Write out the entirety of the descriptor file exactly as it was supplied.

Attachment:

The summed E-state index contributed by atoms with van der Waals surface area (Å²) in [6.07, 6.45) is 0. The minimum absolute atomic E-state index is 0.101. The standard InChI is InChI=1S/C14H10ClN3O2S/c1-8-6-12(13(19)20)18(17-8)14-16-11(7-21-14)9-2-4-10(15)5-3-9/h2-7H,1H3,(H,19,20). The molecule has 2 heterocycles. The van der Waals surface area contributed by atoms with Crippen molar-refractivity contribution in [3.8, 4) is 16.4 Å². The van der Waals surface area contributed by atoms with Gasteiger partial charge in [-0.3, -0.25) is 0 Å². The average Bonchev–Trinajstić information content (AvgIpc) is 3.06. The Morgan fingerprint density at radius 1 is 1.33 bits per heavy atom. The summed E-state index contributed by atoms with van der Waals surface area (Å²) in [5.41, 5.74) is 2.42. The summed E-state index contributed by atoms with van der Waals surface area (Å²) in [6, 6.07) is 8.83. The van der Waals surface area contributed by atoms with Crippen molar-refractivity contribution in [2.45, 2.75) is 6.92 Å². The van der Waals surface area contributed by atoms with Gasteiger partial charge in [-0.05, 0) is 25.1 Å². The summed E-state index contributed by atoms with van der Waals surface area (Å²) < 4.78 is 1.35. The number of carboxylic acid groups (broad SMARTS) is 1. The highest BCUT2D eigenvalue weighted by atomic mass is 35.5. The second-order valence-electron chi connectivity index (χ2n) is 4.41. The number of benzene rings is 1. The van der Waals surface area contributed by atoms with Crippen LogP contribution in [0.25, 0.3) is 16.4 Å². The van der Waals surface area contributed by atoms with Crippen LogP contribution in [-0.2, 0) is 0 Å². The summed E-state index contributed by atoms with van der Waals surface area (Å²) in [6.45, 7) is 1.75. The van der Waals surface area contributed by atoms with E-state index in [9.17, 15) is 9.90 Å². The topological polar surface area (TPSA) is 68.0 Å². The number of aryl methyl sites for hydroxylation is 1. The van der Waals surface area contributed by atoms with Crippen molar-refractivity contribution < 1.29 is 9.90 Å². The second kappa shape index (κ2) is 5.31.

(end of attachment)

The summed E-state index contributed by atoms with van der Waals surface area (Å²) in [6.07, 6.45) is 0. The minimum absolute atomic E-state index is 0.101. The standard InChI is InChI=1S/C14H10ClN3O2S/c1-8-6-12(13(19)20)18(17-8)14-16-11(7-21-14)9-2-4-10(15)5-3-9/h2-7H,1H3,(H,19,20). The molecule has 2 heterocycles. The van der Waals surface area contributed by atoms with Crippen molar-refractivity contribution in [3.8, 4) is 16.4 Å². The van der Waals surface area contributed by atoms with Gasteiger partial charge in [-0.3, -0.25) is 0 Å². The average Bonchev–Trinajstić information content (AvgIpc) is 3.06. The Morgan fingerprint density at radius 1 is 1.33 bits per heavy atom. The summed E-state index contributed by atoms with van der Waals surface area (Å²) in [5.41, 5.74) is 2.42. The summed E-state index contributed by atoms with van der Waals surface area (Å²) in [6, 6.07) is 8.83. The van der Waals surface area contributed by atoms with Crippen molar-refractivity contribution in [2.45, 2.75) is 6.92 Å². The van der Waals surface area contributed by atoms with Gasteiger partial charge in [-0.05, 0) is 25.1 Å². The summed E-state index contributed by atoms with van der Waals surface area (Å²) < 4.78 is 1.35. The number of carboxylic acid groups (broad SMARTS) is 1. The highest BCUT2D eigenvalue weighted by atomic mass is 35.5. The second-order valence-electron chi connectivity index (χ2n) is 4.41. The number of benzene rings is 1. The van der Waals surface area contributed by atoms with Crippen LogP contribution in [0.25, 0.3) is 16.4 Å². The van der Waals surface area contributed by atoms with Crippen LogP contribution in [-0.2, 0) is 0 Å². The summed E-state index contributed by atoms with van der Waals surface area (Å²) in [6.45, 7) is 1.75. The van der Waals surface area contributed by atoms with E-state index in [9.17, 15) is 9.90 Å². The topological polar surface area (TPSA) is 68.0 Å². The number of aryl methyl sites for hydroxylation is 1. The van der Waals surface area contributed by atoms with Crippen molar-refractivity contribution < 1.29 is 9.90 Å². The second kappa shape index (κ2) is 5.31.